We think today of Catawba County’s borders as logical and finite, the outline of the county as recognizable as that of the state of North Carolina. But thirty years before Hickory became an official town in the county of Catawba, the land upon which Hickory Tavern did business was part of Lincoln County. It was a secession movement in late 1842 that separated the northern half of Lincoln as Catawba County. Prior to 1777, Lincoln had been part of Rowan County. Even earlier as the first European settlers were moving into the region, known then as the back country, it was all Anson County.
Once Catawba County was established, it too became subject to its own secession movement. The big one came when the whole South attempted its removal from the United States of America, and while that one led to four years of devastating war, there were others. None ever came to fruition but that did not stop folks from trying.
Hickory, being the largest town in the region became the center for creation of a new county to be taken from parts of Burke, Caldwell, Alexander and enough of Catawba to be designated as the county seat. In turn, The folks from Alexander County offered to annex the “dissatisfied” parts of Catawba. Neither idea got off the ground.
In 1891, western North Carolinians were apparently tired of long trek to Raleigh to handle state business. Instead, they wanted to break away and form a new state that included Catawba County. Names were bandied about including Franklin (like the movement one hundred years earlier in East Tennessee), Clingman (named for the Confederate general for whom Clingman’s Dome is named) and Sevier (the Revolutionary War general and first governor of Tennessee). They seemingly settled on calling it “Sevier” and argued which city should be the capital, Asheville or Lenoir.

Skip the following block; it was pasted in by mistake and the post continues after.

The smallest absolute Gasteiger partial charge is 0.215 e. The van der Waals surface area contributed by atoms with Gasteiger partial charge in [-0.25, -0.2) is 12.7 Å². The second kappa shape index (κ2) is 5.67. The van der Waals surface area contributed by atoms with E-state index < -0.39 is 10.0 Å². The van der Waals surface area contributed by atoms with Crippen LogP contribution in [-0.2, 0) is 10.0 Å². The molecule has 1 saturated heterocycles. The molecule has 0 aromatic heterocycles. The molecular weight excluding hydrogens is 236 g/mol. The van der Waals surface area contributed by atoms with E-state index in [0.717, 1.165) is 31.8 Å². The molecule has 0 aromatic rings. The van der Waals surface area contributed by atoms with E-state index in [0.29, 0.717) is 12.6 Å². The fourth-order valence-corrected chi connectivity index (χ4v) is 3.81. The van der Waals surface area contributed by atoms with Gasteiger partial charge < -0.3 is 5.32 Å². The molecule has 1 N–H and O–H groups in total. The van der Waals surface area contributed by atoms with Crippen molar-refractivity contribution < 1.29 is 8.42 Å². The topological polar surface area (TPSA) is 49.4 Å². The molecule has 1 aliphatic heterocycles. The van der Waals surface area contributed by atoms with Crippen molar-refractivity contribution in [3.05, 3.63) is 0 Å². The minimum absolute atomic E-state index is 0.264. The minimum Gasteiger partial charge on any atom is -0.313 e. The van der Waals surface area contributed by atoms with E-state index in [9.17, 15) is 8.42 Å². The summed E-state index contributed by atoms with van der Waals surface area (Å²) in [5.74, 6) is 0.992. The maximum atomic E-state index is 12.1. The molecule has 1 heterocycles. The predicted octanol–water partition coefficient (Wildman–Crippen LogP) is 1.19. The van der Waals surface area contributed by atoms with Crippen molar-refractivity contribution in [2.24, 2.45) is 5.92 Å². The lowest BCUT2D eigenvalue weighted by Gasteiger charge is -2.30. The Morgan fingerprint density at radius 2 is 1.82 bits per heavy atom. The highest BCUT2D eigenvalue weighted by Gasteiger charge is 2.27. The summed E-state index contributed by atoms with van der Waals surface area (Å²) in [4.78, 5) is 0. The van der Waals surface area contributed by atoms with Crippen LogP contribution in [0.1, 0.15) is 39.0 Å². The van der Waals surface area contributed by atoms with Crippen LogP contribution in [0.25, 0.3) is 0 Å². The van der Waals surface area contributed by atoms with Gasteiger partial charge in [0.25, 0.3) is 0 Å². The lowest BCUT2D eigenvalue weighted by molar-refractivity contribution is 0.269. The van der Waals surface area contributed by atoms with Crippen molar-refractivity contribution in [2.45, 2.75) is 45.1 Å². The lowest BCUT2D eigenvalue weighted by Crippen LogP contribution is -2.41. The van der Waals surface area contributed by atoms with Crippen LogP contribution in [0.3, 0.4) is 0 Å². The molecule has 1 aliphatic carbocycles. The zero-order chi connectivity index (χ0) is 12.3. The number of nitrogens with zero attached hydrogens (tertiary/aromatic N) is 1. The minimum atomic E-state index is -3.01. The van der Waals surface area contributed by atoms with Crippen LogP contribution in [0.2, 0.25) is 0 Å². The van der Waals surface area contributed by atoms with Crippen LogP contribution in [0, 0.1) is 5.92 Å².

That secession movement went nowhere, as did this notice:
“Considerable interest, it is said, is being created in regard to the forming of Granite County out of part of Catawba, Caldwell and Burke, with Granite Falls as the county seat. It is suggested by some that Hickory be included in the bounds of the new county.”
The prime reason supporters argued for a new county centered around access to the county seat. Claiming it was 20 miles for some folks, the new Granite County supposedly offered closer access. No one mentioned that Hickory folk would have to cross the Catawba River to get there (instead of Newton).
In the end, Hickory stayed where it was all along, a North Carolina city, Catawba County’s largest. While some have suggested other configurations, talk is all that has occurred and we all know the value of talk.